Grob's Attack is an unconventional chess opening where White immediately moves the king knight's pawn two squares ahead:
The opening takes its name from Swiss International Master Henri Grob (1904–1974) who analyzed it extensively and played hundreds of correspondence games with it. In Grob's newspaper column analysis of this opening, he referred to it as the Spike Opening, a name which still enjoys limited usage. Other early references used the name Ahlhausen's Opening, after Carl Ahlhausen (1835–1892) of Berlin, one of the first to play 1.g4. Savielly Tartakower sometimes played this opening in simultaneous exhibitions and called it the Genoa or San Pier D'Arena Opening, after the city and suburb of Genoa where he first used it. In the Czech Republic and Slovakia 1.g4 is called Fric's Opening, and in other parts of the world it is called Kolibri's Opening.
It is considered an irregular opening, so it is classified under the A00 code in the Encyclopaedia of Chess Openings.
The Grob is generally considered inferior and is usually not employed in serious competition. International Master John Watson writes, "As far as I can tell, 1 g4 is competitive with 1 h4 for the honour of being White's worst first move. Against an informed or skilled opponent, it is simply masochistic."
Nonetheless, International Master Michael Basman and Grandmaster Spyridon Skembris are advocates of the opening. It has a certain surprise value, and the average player is unlikely to know how to refute it and more likely to get overconfident and make mistakes. Moreover, the lack of theory along this line may negate the repertoire of an experienced opponent. Intuitive play by White can lead Black into dangerous traps. Many of these traps rely on Black's replying with 1...d5, attacking the pawn with his queen's bishop. After 2.Bg2 Bxg4!?, White has an attack after 3.c4 and eventually Qb3, aiming at the weakened squares d5 and b7, an attack that may well be worth a pawn.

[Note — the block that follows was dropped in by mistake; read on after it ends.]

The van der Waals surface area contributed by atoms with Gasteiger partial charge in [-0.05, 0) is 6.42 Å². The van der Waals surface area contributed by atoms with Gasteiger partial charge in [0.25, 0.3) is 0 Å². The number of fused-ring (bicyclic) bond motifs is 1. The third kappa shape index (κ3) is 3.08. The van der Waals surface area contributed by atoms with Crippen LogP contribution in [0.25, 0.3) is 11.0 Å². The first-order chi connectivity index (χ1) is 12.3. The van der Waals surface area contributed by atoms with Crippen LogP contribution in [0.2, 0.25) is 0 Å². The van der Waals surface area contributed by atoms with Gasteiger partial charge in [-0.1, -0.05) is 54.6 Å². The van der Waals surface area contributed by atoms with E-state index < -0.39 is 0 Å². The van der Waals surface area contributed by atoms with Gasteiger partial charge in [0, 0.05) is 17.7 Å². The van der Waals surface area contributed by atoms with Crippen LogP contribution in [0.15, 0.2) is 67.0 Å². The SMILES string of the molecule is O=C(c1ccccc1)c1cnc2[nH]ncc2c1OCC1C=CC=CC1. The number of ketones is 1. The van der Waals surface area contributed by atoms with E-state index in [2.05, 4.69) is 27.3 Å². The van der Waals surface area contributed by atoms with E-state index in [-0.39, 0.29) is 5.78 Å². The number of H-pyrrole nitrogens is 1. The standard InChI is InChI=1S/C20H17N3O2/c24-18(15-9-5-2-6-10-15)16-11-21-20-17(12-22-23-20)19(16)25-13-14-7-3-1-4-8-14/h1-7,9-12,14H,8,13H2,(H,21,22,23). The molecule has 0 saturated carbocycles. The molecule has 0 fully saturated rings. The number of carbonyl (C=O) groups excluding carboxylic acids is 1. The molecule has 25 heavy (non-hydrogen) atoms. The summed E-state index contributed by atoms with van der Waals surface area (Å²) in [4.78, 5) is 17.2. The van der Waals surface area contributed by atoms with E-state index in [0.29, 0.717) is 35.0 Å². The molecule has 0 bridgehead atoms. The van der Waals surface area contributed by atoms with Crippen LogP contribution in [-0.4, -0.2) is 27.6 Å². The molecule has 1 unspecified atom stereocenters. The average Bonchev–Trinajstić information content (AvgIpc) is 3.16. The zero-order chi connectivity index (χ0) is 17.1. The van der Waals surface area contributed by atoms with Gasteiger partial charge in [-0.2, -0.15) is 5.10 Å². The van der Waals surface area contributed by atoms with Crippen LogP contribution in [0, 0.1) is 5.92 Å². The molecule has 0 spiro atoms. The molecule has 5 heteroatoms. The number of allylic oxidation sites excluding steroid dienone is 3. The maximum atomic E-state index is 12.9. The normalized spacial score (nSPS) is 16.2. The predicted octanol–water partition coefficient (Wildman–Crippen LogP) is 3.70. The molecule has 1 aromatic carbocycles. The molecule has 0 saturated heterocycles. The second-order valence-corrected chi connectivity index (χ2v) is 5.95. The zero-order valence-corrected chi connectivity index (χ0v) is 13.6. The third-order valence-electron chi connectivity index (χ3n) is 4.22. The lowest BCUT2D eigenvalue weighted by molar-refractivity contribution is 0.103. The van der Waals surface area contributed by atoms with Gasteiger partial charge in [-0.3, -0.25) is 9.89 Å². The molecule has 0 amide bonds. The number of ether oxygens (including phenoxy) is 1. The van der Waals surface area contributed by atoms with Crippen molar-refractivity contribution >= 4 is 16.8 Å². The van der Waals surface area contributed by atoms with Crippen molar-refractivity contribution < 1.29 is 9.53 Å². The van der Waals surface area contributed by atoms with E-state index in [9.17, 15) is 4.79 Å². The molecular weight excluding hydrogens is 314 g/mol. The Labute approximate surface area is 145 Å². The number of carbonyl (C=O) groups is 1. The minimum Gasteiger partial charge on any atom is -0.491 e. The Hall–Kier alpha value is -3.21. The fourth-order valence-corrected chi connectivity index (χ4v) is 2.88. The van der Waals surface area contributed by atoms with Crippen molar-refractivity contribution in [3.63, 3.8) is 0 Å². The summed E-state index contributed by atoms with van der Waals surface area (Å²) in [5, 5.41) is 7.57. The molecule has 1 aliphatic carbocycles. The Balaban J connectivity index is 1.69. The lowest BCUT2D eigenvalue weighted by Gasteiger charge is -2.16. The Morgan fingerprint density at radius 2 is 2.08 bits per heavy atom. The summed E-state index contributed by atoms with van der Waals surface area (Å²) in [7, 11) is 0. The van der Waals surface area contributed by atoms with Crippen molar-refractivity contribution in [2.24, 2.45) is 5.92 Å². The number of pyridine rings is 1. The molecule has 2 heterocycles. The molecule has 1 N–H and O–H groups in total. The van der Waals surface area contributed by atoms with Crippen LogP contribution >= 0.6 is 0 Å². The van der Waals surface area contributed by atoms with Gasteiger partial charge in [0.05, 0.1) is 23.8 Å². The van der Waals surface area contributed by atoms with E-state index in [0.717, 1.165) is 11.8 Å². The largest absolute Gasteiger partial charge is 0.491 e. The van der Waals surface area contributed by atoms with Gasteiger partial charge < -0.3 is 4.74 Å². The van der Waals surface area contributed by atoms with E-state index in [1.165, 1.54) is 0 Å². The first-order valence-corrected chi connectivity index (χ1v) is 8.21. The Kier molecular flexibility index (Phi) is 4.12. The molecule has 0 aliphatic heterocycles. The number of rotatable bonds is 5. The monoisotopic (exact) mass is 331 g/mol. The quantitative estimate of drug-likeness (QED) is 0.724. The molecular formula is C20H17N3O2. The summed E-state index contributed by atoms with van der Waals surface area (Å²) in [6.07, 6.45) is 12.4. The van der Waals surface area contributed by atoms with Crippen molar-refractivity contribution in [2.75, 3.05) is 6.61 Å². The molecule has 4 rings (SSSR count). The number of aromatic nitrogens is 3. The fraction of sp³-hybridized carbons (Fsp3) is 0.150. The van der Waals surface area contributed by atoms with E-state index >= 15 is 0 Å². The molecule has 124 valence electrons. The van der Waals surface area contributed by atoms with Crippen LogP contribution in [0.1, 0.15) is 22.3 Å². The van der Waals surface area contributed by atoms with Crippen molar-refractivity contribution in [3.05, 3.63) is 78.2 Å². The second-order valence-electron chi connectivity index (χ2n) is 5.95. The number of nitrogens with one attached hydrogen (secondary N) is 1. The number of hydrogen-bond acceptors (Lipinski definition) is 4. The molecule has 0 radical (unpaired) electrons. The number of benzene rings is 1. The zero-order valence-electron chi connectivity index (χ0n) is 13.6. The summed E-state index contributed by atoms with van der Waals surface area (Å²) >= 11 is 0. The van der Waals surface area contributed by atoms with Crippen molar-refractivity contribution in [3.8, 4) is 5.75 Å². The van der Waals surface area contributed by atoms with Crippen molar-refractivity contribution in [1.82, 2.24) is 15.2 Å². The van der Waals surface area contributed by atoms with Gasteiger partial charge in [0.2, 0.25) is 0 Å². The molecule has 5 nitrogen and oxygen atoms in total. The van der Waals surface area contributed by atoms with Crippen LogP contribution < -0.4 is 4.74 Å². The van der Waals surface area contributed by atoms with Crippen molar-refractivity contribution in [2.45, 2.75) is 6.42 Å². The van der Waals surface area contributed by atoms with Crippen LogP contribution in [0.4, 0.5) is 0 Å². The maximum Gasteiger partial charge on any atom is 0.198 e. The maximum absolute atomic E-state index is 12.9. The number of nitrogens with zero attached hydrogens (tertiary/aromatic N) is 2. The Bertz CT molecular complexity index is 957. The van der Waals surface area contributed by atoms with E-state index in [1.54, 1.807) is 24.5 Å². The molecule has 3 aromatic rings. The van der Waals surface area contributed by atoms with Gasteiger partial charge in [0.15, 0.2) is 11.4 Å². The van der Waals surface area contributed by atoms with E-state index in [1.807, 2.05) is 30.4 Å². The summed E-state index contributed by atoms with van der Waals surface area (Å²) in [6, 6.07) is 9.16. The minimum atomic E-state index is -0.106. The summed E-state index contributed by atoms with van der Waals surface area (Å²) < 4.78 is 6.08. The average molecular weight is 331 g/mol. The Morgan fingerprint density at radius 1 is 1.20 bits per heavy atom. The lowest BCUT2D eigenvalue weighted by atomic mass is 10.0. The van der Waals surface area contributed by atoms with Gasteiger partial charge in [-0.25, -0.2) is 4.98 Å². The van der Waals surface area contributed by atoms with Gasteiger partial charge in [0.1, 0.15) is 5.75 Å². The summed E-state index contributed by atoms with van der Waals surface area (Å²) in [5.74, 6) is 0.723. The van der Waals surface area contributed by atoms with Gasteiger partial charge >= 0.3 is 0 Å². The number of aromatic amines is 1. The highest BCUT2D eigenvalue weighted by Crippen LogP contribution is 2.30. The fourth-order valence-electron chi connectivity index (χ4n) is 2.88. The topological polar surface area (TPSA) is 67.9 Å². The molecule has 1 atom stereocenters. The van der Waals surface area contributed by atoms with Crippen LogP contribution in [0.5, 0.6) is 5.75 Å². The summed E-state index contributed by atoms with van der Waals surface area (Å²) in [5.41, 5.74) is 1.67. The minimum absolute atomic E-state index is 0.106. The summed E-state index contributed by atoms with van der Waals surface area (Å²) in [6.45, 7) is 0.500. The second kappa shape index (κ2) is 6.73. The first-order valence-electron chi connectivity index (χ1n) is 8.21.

Black is not obliged to give White these opportunities. After 1...e5, Black can take aim at the h4-square, left weak by White's pawn advance. 2.Bg2 h5 will force a weakening of White's pawn structure. 2.d3 (intending to answer 2...h5 with 3.g5) or 2.h3 can be answered by 2...Ne7 with the threat of ...Ng6 followed by ...Nf4 or ...Nh4, disrupting White's kingside fianchetto. (Martin 2004)
Another frequently used setup for White in the Grob is 1. g4, 2. h3, and 3. Bg2. A Black counter-setup might be 1... d5, 2... e5, and 3... c6 (these moves may be played in any order), which, if used in conjunction with an eventual ...e4, negates White's King's Bishop's influence over the center.
A key element of the Grob is deploying the king's bishop on g2 and having it rule the diagonal. In order to further this goal, White must keep the center clear of pawns. This leads to frequent "tearing at the center" with c4 often being White's third move.
Due to the unusual pawn structure White attains by playing g4 and c4 so early in the game, there is frequently little advantage to castling. Play often devolves into a wild and wide-open game, with a definitive advantage usually resolving itself in the first 20 moves.
In response to Grob's Attack, Black may advance the king's pawn. Good responses would be 2.Bg2 (dominating the light-squared center diagonal) or c4, the English Variation, preparing Nc3 to solidify White's control of d5.